Re: So all that's required is that you set a password ?
You've missed the point. It's not about anonymity, it's about copyright theft - if I permit someone to use my wifi and they steal movies and music, am I liable for their actions. If they download illegal material, am I liable?
By setting a password you will be deemed to be "in control" of the wifi network and therefore (rightly or wrongly) liable for illegal activity. If you log who uses it (and they can be traced by the authorities), that becomes evidence it wasn't you directly who breached copyright. With no password, you currently have no defence.
Perhaps since nobody other than terrorists has anything to hide the government should remove all encryption from all government traffic - keep it free and open for us honest good citizens to read since it won't contain anything that is at all controversial, commercial or personal.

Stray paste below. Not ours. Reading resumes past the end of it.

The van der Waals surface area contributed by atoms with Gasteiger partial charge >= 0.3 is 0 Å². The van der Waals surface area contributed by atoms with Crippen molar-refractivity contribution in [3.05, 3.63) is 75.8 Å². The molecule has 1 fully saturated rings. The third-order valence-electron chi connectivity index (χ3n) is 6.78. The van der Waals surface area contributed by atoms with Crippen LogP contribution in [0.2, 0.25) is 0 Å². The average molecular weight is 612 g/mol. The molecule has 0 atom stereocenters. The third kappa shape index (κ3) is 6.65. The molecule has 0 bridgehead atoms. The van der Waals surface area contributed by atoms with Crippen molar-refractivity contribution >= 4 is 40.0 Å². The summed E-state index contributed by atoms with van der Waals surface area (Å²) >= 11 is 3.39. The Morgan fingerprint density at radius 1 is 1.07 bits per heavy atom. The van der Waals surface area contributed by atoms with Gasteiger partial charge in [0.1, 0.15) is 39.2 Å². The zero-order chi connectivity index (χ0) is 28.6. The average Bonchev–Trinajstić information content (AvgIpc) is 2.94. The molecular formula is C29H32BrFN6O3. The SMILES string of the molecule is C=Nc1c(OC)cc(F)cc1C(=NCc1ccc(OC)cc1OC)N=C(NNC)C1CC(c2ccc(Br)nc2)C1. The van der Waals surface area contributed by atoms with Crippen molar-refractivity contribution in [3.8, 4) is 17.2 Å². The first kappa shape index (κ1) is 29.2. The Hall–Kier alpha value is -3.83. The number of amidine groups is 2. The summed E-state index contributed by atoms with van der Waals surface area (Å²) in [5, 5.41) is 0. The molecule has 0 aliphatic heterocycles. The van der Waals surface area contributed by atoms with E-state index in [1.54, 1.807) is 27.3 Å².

No? Thought not. Muppet!
Re: Being made to put on Apple's big boy pants
No, you're just wearing them wrong
"It is understood that the incident was caused by human error, but HP has processes in place to prevent these types of outcomes, and it is not known why the person did not follow them."
Which is why you take precautions to prevent human error from causing major problems. Like Data Leakage Protection between your internal and external connections. Something that detects things like National Insurance Numbers and PAN details in an email and blocks it from being sent outside the company without additional authorisation.
FFS Exchange 2013 has some of this built in already, its not hard you know!!!